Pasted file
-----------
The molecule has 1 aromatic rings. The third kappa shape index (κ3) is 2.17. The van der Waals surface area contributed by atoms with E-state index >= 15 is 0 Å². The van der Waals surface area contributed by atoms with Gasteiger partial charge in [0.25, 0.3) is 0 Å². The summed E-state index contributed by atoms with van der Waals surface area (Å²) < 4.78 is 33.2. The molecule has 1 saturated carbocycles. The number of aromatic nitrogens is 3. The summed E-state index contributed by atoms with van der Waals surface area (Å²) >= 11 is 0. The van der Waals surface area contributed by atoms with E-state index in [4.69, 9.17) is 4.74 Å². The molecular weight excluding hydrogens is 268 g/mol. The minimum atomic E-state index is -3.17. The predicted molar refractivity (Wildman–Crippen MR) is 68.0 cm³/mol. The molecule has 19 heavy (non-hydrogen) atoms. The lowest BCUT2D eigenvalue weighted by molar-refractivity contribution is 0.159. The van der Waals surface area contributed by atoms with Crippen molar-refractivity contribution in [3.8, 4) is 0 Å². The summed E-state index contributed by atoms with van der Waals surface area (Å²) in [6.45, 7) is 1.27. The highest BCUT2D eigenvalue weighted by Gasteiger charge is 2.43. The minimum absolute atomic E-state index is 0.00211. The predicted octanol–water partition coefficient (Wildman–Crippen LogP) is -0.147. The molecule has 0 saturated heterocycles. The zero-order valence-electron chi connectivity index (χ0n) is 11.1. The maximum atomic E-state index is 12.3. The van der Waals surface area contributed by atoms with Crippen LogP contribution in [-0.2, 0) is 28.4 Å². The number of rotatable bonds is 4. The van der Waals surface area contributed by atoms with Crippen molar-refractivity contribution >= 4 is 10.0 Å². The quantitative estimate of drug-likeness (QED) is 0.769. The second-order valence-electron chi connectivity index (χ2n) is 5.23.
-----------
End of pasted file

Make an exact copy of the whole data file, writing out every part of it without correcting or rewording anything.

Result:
The molecule has 1 aromatic rings. The third kappa shape index (κ3) is 2.17. The van der Waals surface area contributed by atoms with E-state index >= 15 is 0 Å². The van der Waals surface area contributed by atoms with Gasteiger partial charge in [0.25, 0.3) is 0 Å². The summed E-state index contributed by atoms with van der Waals surface area (Å²) < 4.78 is 33.2. The molecule has 1 saturated carbocycles. The number of aromatic nitrogens is 3. The summed E-state index contributed by atoms with van der Waals surface area (Å²) >= 11 is 0. The van der Waals surface area contributed by atoms with E-state index in [4.69, 9.17) is 4.74 Å². The molecular weight excluding hydrogens is 268 g/mol. The minimum atomic E-state index is -3.17. The predicted molar refractivity (Wildman–Crippen MR) is 68.0 cm³/mol. The molecule has 19 heavy (non-hydrogen) atoms. The lowest BCUT2D eigenvalue weighted by molar-refractivity contribution is 0.159. The van der Waals surface area contributed by atoms with Crippen molar-refractivity contribution in [3.8, 4) is 0 Å². The summed E-state index contributed by atoms with van der Waals surface area (Å²) in [6.45, 7) is 1.27. The highest BCUT2D eigenvalue weighted by Gasteiger charge is 2.43. The minimum absolute atomic E-state index is 0.00211. The predicted octanol–water partition coefficient (Wildman–Crippen LogP) is -0.147. The molecule has 0 saturated heterocycles. The zero-order valence-electron chi connectivity index (χ0n) is 11.1. The maximum atomic E-state index is 12.3. The van der Waals surface area contributed by atoms with Crippen LogP contribution in [-0.2, 0) is 28.4 Å². The number of rotatable bonds is 4. The van der Waals surface area contributed by atoms with Crippen molar-refractivity contribution >= 4 is 10.0 Å². The quantitative estimate of drug-likeness (QED) is 0.769. The second-order valence-electron chi connectivity index (χ2n) is 5.23.